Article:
A new strain of coronavirus is more infectious but doesn't make people any sicker than before, according to a global study

ssheth@businessinsider.com (Sonam Sheth)
·4 min read
coronavirus science lab testing
Scientists work in a lab testing COVID-19 samples at New York City's health department, during the outbreak of the coronavirus disease (COVID-19) in New York City, New York U.S., April 23, 2020. Picture taken April 23, 2020. REUTERS/Brendan McDermid/

Brendan McDermid/Reuters

  • A new strain of the novel coronavirus that's spreading from Europe to the US is more infectious than its predecessor but is not making people any sicker than before, according to a new global study first reported on by CNN.

  • Researchers call the new strain G614 and the previous strain D614. One of the researchers who worked on the study told CNN that the new mutation is "now the dominant form infecting people."

  • "Our global tracking data show that the G614 variant in Spike has spread faster than D614," the study said. "We interpret this to mean that the virus is likely to be more infectious. Interestingly, we did not find evidence of G614 impact on disease severity."

  • The study comes as the US is facing a resurgence of the coronavirus outbreak after multiple states began reopening earlier than was recommended.

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A new strain of the novel coronavirus that's spreading from Europe to the US is more infectious than its predecessor, according to a new global study published in the journal Cell and first reported on by CNN.

Erica Ollmann Saphire, a researcher at the La Jolla Institute for Immunology who worked on the study, told CNN that the mutation is "now the dominant form infecting people."

"This is now the virus," Saphire added. The researchers call the new mutation of the virus, which causes a disease known as COVID-19, G614. The previous strain is called D614.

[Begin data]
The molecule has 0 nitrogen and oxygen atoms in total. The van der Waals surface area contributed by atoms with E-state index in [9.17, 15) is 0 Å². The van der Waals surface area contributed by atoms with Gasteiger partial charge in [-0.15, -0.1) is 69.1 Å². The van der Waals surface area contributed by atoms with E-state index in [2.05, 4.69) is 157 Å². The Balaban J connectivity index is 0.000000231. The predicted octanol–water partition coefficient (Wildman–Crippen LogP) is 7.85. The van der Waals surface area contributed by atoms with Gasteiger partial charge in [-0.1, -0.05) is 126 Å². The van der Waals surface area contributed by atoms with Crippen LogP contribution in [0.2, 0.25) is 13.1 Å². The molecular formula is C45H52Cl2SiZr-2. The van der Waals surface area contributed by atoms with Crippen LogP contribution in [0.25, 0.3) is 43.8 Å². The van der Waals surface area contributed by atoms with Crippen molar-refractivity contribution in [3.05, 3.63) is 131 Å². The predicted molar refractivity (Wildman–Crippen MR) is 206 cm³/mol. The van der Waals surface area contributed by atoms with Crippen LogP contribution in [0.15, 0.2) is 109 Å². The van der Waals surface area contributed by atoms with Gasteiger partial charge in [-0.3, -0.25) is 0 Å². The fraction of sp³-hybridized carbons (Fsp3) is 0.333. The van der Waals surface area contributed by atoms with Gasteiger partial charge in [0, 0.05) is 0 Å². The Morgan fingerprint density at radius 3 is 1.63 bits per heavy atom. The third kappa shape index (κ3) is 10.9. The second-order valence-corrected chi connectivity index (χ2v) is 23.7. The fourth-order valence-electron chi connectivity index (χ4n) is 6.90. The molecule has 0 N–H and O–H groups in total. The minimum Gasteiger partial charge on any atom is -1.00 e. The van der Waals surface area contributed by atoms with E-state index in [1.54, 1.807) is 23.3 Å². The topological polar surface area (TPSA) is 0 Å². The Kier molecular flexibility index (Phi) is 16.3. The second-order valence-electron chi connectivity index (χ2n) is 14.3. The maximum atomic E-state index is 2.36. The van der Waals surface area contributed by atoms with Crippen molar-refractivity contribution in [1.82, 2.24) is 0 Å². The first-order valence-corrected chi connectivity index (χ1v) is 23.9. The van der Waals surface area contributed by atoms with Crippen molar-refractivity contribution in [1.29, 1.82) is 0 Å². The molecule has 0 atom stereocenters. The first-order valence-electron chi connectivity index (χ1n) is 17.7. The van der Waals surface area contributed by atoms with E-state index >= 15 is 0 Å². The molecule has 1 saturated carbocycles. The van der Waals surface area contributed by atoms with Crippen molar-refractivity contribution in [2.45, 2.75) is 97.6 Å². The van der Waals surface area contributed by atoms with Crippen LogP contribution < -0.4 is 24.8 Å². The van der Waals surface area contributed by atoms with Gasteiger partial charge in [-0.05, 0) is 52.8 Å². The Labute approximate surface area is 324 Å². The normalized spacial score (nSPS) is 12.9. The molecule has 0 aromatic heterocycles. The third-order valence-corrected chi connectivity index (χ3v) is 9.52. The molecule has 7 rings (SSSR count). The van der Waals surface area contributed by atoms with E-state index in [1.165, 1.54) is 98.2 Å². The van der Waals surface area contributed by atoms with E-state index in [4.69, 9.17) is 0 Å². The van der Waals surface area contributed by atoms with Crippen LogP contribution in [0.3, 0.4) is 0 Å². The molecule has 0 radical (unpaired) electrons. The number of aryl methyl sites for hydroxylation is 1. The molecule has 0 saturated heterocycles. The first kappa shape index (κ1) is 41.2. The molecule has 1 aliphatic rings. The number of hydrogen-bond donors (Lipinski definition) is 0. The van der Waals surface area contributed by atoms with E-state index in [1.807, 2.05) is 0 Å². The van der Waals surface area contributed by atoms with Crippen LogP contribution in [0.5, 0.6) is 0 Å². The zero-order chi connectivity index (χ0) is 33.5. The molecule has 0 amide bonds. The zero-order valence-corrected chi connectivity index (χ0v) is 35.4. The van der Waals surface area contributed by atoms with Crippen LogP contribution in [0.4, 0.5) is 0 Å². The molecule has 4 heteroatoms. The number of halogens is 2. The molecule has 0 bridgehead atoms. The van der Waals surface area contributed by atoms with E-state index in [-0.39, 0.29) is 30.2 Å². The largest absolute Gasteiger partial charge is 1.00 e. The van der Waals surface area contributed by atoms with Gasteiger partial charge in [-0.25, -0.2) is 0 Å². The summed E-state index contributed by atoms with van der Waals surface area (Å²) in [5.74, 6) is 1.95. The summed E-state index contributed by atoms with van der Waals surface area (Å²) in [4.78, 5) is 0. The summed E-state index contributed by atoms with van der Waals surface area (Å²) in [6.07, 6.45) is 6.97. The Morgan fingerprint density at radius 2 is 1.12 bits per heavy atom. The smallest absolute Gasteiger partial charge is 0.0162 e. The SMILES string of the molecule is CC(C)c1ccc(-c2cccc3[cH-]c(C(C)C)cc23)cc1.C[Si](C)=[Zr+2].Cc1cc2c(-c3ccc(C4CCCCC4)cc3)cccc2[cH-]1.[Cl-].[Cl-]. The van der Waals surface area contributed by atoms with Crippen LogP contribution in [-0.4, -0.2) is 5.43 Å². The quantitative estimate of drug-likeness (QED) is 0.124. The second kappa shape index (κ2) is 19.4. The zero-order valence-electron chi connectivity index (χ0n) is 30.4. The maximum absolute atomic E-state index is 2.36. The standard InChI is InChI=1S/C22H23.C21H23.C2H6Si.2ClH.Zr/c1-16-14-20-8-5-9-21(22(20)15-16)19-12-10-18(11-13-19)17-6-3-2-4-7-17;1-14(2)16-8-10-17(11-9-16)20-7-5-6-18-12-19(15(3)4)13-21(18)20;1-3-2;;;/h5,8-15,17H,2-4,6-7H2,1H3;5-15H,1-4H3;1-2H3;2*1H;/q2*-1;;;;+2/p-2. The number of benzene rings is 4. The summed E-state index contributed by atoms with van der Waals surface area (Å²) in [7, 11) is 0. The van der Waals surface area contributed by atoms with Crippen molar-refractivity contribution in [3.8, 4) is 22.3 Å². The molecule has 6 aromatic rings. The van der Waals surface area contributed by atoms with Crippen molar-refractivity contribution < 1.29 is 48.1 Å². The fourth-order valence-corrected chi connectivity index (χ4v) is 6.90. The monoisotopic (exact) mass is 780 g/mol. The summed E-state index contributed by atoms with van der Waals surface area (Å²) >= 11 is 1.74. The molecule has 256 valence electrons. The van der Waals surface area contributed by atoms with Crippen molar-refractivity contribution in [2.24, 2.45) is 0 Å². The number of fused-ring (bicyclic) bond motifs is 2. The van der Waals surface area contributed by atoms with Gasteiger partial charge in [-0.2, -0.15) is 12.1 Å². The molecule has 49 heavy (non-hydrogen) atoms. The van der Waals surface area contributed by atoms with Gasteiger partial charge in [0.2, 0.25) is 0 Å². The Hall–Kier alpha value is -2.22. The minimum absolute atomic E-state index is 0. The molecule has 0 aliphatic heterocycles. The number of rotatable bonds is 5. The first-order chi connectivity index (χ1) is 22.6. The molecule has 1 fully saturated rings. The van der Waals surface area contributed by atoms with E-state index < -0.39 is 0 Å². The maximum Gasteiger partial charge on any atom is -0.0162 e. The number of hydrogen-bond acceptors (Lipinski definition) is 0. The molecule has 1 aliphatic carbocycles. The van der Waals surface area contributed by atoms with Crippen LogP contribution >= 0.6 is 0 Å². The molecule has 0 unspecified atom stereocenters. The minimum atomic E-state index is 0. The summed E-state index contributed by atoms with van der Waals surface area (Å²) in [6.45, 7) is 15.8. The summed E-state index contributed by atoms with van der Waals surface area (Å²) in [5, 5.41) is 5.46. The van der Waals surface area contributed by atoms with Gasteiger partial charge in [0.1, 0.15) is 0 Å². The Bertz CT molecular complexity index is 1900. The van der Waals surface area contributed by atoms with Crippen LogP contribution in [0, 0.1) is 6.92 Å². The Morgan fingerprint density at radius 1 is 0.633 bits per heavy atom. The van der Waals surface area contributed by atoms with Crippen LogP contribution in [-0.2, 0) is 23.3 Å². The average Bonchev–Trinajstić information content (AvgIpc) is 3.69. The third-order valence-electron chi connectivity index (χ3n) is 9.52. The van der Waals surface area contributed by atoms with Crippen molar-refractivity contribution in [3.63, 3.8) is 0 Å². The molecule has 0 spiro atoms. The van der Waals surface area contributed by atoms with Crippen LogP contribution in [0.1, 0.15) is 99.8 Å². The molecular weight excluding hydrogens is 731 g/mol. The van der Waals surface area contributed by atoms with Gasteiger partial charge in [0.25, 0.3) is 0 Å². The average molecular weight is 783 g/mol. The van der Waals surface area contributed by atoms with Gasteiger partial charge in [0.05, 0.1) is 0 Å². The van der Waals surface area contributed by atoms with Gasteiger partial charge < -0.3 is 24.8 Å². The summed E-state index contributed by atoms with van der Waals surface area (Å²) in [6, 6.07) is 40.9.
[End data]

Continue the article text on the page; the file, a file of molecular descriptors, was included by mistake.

Related: How we know COVID-19 wasn't made in a lab

"Our global tracking data show that the G614 variant in Spike has spread faster than D614," the study said. "We interpret this to mean that the virus is likely to be more infectious. Interestingly, we did not find evidence of G614 impact on disease severity."

"Through March 1, 2020, the G614 variant was rare outside of Europe, but the end of March it had increased in frequency worldwide," they wrote. "The increase in G614 frequency often continues well after stay-at-home orders are in place and past the subsequent two-week incubation period."

The US is currently seeing a resurgence of the coronavirus outbreak after multiple states across the country began reopening despite the fact that they did not meet one or more of the reopening guidelines the White House had put forward.

White House guidelines said that states should see either a two-week decrease in new cases or a two-week decline in their share of positive coronavirus tests before reopening. But according to The New York Times, 18 out of the 30 states that began reopening as of May 7 were still seeing a daily uptick in new cases, while nine out of the 30 states did not have a decline in their share of positive tests.

Six states reopened without meeting any of the criteria: Kansas, Oklahoma, Missouri, Nebraska, Utah, and Iowa.

On Friday, the US reported 51,842 new cases, making it the third consecutive day that the country reported more than 50,000 new infections.

Florida, Texas, Arizona, and California all reported record-high numbers of new cases this week; according to CNN, Florida reported nearly 9,500 new cases on Friday, and Texas reported 7,555 new cases after reporting around 8,000 new cases for two consecutive days.

The World Health Organization declared the novel coronavirus a pandemic in March. The US has reported a total of 2,795,437 cases of the disease and 129,438 deaths since the disease gained a foothold within the country in January.

Multiple states have paused their reopening plans to mitigate the spread of the disease, while others have taken extra precautions to ensure they don't see a resurgence of new cases within their borders. Earlier this week, New Jersey, New York, and Connecticut jointly announced that people who come from eight states with high numbers of new cases will be required to quarantine for two weeks.

The European Union, meanwhile, has barred all travelers from the US as it begins cautiously reopening its borders because EU officials do not believe the country has done an adequate job of controlling the coronavirus outbreak. Travelers from Brazil and Russia will also not be allowed to enter the region.

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